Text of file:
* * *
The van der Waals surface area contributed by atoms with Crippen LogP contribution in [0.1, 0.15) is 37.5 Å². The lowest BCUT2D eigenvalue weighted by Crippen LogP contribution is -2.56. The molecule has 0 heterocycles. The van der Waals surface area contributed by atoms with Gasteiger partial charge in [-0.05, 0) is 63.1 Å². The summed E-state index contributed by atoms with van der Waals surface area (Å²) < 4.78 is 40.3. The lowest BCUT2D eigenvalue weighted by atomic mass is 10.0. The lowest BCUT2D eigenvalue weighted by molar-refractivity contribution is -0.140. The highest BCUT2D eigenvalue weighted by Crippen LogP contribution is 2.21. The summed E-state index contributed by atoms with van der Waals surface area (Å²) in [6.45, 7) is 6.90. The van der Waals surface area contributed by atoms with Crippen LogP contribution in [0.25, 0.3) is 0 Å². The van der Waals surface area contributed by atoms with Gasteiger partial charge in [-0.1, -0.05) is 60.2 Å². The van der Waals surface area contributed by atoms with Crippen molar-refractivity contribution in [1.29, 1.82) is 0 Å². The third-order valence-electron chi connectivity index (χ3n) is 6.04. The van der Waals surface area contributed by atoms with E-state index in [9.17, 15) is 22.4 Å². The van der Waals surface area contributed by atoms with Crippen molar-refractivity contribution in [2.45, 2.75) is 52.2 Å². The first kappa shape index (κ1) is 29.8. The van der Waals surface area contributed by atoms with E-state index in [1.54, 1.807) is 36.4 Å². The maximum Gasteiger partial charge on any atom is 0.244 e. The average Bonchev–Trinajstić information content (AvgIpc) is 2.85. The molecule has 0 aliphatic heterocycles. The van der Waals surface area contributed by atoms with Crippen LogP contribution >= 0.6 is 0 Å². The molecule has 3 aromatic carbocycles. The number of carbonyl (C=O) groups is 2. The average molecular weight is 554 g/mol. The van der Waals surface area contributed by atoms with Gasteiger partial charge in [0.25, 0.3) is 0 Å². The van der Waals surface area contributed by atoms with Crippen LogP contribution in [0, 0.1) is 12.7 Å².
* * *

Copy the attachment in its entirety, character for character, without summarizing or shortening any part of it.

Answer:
The van der Waals surface area contributed by atoms with Crippen LogP contribution in [0.1, 0.15) is 37.5 Å². The lowest BCUT2D eigenvalue weighted by Crippen LogP contribution is -2.56. The molecule has 0 heterocycles. The van der Waals surface area contributed by atoms with Gasteiger partial charge in [-0.05, 0) is 63.1 Å². The summed E-state index contributed by atoms with van der Waals surface area (Å²) < 4.78 is 40.3. The lowest BCUT2D eigenvalue weighted by atomic mass is 10.0. The lowest BCUT2D eigenvalue weighted by molar-refractivity contribution is -0.140. The highest BCUT2D eigenvalue weighted by Crippen LogP contribution is 2.21. The summed E-state index contributed by atoms with van der Waals surface area (Å²) in [6.45, 7) is 6.90. The van der Waals surface area contributed by atoms with Crippen LogP contribution in [0.25, 0.3) is 0 Å². The van der Waals surface area contributed by atoms with Gasteiger partial charge in [-0.1, -0.05) is 60.2 Å². The van der Waals surface area contributed by atoms with Crippen molar-refractivity contribution in [1.29, 1.82) is 0 Å². The third-order valence-electron chi connectivity index (χ3n) is 6.04. The van der Waals surface area contributed by atoms with E-state index in [9.17, 15) is 22.4 Å². The van der Waals surface area contributed by atoms with Crippen molar-refractivity contribution in [2.45, 2.75) is 52.2 Å². The first kappa shape index (κ1) is 29.8. The van der Waals surface area contributed by atoms with E-state index in [1.54, 1.807) is 36.4 Å². The maximum Gasteiger partial charge on any atom is 0.244 e. The average Bonchev–Trinajstić information content (AvgIpc) is 2.85. The molecule has 0 aliphatic heterocycles. The van der Waals surface area contributed by atoms with Crippen LogP contribution >= 0.6 is 0 Å². The molecule has 3 aromatic carbocycles. The number of carbonyl (C=O) groups is 2. The average molecular weight is 554 g/mol. The van der Waals surface area contributed by atoms with Gasteiger partial charge in [0.25, 0.3) is 0 Å². The van der Waals surface area contributed by atoms with Crippen LogP contribution in [0, 0.1) is 12.7 Å².